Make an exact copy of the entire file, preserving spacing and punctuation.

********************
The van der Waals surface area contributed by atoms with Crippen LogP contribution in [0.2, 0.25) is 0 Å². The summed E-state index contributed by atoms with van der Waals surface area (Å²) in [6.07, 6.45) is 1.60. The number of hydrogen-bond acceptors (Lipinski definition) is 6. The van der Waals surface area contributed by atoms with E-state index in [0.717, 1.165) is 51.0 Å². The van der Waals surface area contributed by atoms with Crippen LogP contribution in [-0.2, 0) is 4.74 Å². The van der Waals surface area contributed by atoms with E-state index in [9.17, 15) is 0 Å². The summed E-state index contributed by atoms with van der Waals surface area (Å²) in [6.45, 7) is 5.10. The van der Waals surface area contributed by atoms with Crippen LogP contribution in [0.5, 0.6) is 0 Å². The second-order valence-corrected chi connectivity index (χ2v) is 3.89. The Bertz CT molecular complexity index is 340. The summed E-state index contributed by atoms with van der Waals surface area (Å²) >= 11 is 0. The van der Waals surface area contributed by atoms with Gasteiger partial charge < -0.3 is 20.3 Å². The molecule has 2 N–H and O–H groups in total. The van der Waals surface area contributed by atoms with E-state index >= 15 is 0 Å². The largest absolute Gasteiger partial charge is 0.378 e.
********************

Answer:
The van der Waals surface area contributed by atoms with Crippen LogP contribution in [0.2, 0.25) is 0 Å². The summed E-state index contributed by atoms with van der Waals surface area (Å²) in [6.07, 6.45) is 1.60. The number of hydrogen-bond acceptors (Lipinski definition) is 6. The van der Waals surface area contributed by atoms with E-state index in [0.717, 1.165) is 51.0 Å². The van der Waals surface area contributed by atoms with Crippen LogP contribution in [-0.2, 0) is 4.74 Å². The van der Waals surface area contributed by atoms with E-state index in [9.17, 15) is 0 Å². The summed E-state index contributed by atoms with van der Waals surface area (Å²) in [6.45, 7) is 5.10. The van der Waals surface area contributed by atoms with Crippen LogP contribution in [0.5, 0.6) is 0 Å². The second-order valence-corrected chi connectivity index (χ2v) is 3.89. The Bertz CT molecular complexity index is 340. The summed E-state index contributed by atoms with van der Waals surface area (Å²) >= 11 is 0. The van der Waals surface area contributed by atoms with Gasteiger partial charge < -0.3 is 20.3 Å². The molecule has 2 N–H and O–H groups in total. The van der Waals surface area contributed by atoms with E-state index >= 15 is 0 Å². The largest absolute Gasteiger partial charge is 0.378 e.